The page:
Yesterday Tom didn’t have to go into work until one since he had to pick a co-worker up from the airport and didn’t get in until midnight the night before.
I was going to use this to my advantage. I planned on leaving Natalie with him and shopping at Target in peace.
But no. Natalie saw me grabbing my purse and she was immediately on high alert.
“Shopping Mommy? We go shopping?” She rushed and started trying to put her shoes on. This was not going well. She’d attempt to shove her foot in and nothing would happen. The shoe would just dangle on her toes.
“Actually,” I said kindly. “Mommy was planning on going alone.”
Tom looked startled from the couch. “What?” He appeared to have forgotten our conversation that we had a few minutes prior where I had said I’d be going to the store. By myself. Sometimes I wonder if he hears me at all. If I’m not talking about sex, boobs, or food, my comments tend to go right over his head.
“I’m going to Target and you’re staying with Natalie,” I reminded him.
Tom blinked. This does not compute. The words might have well been scrolling over his forehead.
“I go shopping, Mommy?” Natalie asked sweetly. “And Daddy come too?” She fluttered her eyelashes towards a still baffled Tom. He clearly had no idea what was going on. One minute he was lounging on the couch picking his toe cheese (ew!) and the next he’s being coerced into going shopping.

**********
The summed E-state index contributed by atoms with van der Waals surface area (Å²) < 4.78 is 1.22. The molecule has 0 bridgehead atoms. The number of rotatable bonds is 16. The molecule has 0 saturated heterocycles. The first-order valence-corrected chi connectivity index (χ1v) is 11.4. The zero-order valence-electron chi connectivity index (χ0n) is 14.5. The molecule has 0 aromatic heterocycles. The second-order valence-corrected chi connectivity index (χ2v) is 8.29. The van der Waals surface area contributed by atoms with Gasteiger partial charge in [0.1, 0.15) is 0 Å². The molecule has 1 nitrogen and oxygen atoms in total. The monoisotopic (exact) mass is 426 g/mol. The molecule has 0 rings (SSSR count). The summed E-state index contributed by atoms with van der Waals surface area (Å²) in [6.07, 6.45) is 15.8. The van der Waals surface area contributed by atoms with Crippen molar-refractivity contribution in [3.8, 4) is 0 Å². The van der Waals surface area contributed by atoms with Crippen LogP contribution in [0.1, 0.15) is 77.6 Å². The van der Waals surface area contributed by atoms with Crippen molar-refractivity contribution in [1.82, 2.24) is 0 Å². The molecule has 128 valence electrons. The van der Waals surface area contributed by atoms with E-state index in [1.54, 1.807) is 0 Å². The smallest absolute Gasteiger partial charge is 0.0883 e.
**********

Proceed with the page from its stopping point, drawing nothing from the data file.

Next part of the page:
“I’ll come,” Tom grumbled because it’s hard for him to say no to Natalie. I mean, he can do it, don’t get me wrong, but then five minutes later he’s apologizing and saying, “Daddy doesn’t mean to get upset. But you need to listen.”
So I didn’t get to shop alone. But that’s okay. Sort of. The thing is, Tom doesn’t understand how to shop Target. He doesn’t get that I look in every section because you never know when you’ll stumble on those beautiful 75% off signs. So when we first walked in the store, Tom started heading down towards the electronics section.
“Woah there,” I said lightly, pulling on the cart. “Where are you going?” Doesn’t he know that I always start off in the clothes section and work my way around?